However, the close of the fall semester, ending with the close of the calendar year, has always played havoc on my heart strings.

My internal conversations, oh yes we all carry on internal dialog and debate, is about having to judge and close the semester. Am I being too easy a grader? Am I being unreasonable with the final exam? Do I put a butcher’s thumb on this student’s 1% miss of the A? If 1% what about a 4% miss? How can a student claim to have gotten the final exam date/time wrong with a straight face? Should I care if my students think I am unlikable? Did Scrooge defend his blind eye to humanity with the same rationales? And I have not even begun my shopping for the holidays!

Maybe stress makes my emotions more volatile but I suspect the young fragile science that supports our professional actions is more hypothesis than fact. Maybe in another 200 years with more behavioral research and machine augmentation we will have more confidence in our elaborate learning goals/outcomes. But today, we use our intellect and our compassion even-handedly with each Banner post. Then letting go of each, as a dear friend moving away, the acceptance of year’s end and “days gone by”, the students leave us with a nod and a wave.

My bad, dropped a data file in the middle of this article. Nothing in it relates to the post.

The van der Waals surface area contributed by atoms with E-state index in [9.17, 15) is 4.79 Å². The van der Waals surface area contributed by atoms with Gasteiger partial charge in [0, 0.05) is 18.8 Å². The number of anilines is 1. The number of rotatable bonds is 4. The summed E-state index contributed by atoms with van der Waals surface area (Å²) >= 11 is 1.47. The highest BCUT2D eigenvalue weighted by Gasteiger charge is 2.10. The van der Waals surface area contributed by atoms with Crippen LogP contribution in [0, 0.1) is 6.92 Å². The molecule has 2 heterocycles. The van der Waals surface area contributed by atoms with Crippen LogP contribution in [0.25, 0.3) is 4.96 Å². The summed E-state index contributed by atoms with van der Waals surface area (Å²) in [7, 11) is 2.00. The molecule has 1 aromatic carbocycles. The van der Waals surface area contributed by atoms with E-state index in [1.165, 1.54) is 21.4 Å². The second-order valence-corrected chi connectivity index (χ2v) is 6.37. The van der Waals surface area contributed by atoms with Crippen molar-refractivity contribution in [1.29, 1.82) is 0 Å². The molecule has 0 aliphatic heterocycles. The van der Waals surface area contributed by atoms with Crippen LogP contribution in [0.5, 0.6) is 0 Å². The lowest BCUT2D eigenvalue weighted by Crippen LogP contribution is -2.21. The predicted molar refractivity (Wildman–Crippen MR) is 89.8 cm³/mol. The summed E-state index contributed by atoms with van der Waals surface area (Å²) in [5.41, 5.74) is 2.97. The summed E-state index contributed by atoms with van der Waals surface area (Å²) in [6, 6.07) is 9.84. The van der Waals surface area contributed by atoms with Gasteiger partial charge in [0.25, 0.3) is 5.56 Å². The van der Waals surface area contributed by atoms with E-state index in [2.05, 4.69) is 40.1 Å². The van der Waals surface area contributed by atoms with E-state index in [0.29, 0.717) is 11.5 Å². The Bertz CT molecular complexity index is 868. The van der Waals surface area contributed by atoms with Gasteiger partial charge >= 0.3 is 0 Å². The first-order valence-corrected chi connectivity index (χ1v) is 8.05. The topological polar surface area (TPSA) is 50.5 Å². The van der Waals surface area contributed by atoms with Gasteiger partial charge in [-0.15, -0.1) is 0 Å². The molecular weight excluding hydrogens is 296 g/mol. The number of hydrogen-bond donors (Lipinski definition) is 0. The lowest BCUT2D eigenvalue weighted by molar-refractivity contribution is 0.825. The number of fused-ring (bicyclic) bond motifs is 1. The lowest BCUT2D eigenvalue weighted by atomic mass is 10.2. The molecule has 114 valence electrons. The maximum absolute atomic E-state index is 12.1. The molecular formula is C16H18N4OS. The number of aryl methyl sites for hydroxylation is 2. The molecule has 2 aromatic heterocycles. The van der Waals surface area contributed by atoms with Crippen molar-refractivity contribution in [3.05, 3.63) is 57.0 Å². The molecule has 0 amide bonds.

In four weeks, we get a new year, a fresh start, new faces, and the hope/dream of doing it a little bit better this time. Meanwhile, I'm pulling for Notre Dame.

Happy Holiday and a Very Happy New Year!!!

Thank you, Go Pirates.

Listen to Les Deux Love Orchestra's Classic New Year's Eve Arrangement of Auld Lang Syne »

Academic Advising – Bum’s Rush

Friday, November 30

By: Elven Riley

Yes/No, Right/Wrong, Pass/Fail, True/False, and a rush to judgment.

I am old, and as the 7th decade approaches, my elders' words echo back as I too utter disapproval of young people today: "No discipline," "lack gumption," "rowdy fun seekers," "flagrant cheaters"; frankly, we were just as an eclectic pack of disorganized energy as students today. We all practice revisionist history. Today's cohort includes some good, some bad, most in between, always exploring the limits of their elders' good will as the rightful claim of youth.

We, as faculty, are accountable for judging performance. As agents of an accredited and licensed higher education corporation in the state of New Jersey, we validate credits and grades earned. We, as faculty, are not uniformly transparent and by design, we each use differing moral compasses. We, as faculty, are all uniformly crushed by the end-of-semester rush to judgment.